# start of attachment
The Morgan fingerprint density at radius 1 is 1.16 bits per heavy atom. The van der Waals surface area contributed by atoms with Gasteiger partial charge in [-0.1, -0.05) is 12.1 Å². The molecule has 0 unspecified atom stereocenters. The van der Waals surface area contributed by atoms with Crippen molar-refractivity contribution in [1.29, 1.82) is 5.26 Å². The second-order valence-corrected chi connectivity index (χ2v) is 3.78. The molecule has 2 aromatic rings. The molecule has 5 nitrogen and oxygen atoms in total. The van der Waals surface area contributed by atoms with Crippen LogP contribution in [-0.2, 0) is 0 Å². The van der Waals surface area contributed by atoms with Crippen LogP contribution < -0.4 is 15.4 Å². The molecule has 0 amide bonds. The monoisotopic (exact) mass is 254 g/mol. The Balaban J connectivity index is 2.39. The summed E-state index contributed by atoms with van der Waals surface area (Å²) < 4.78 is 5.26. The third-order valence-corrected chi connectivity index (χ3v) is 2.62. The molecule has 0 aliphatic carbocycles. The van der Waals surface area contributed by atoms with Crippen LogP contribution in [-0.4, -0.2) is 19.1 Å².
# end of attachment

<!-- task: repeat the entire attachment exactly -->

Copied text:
The Morgan fingerprint density at radius 1 is 1.16 bits per heavy atom. The van der Waals surface area contributed by atoms with Gasteiger partial charge in [-0.1, -0.05) is 12.1 Å². The molecule has 0 unspecified atom stereocenters. The van der Waals surface area contributed by atoms with Crippen molar-refractivity contribution in [1.29, 1.82) is 5.26 Å². The second-order valence-corrected chi connectivity index (χ2v) is 3.78. The molecule has 2 aromatic rings. The molecule has 5 nitrogen and oxygen atoms in total. The van der Waals surface area contributed by atoms with Crippen LogP contribution in [-0.2, 0) is 0 Å². The van der Waals surface area contributed by atoms with Crippen LogP contribution < -0.4 is 15.4 Å². The molecule has 0 amide bonds. The monoisotopic (exact) mass is 254 g/mol. The Balaban J connectivity index is 2.39. The summed E-state index contributed by atoms with van der Waals surface area (Å²) < 4.78 is 5.26. The third-order valence-corrected chi connectivity index (χ3v) is 2.62. The molecule has 0 aliphatic carbocycles. The van der Waals surface area contributed by atoms with Crippen LogP contribution in [-0.4, -0.2) is 19.1 Å².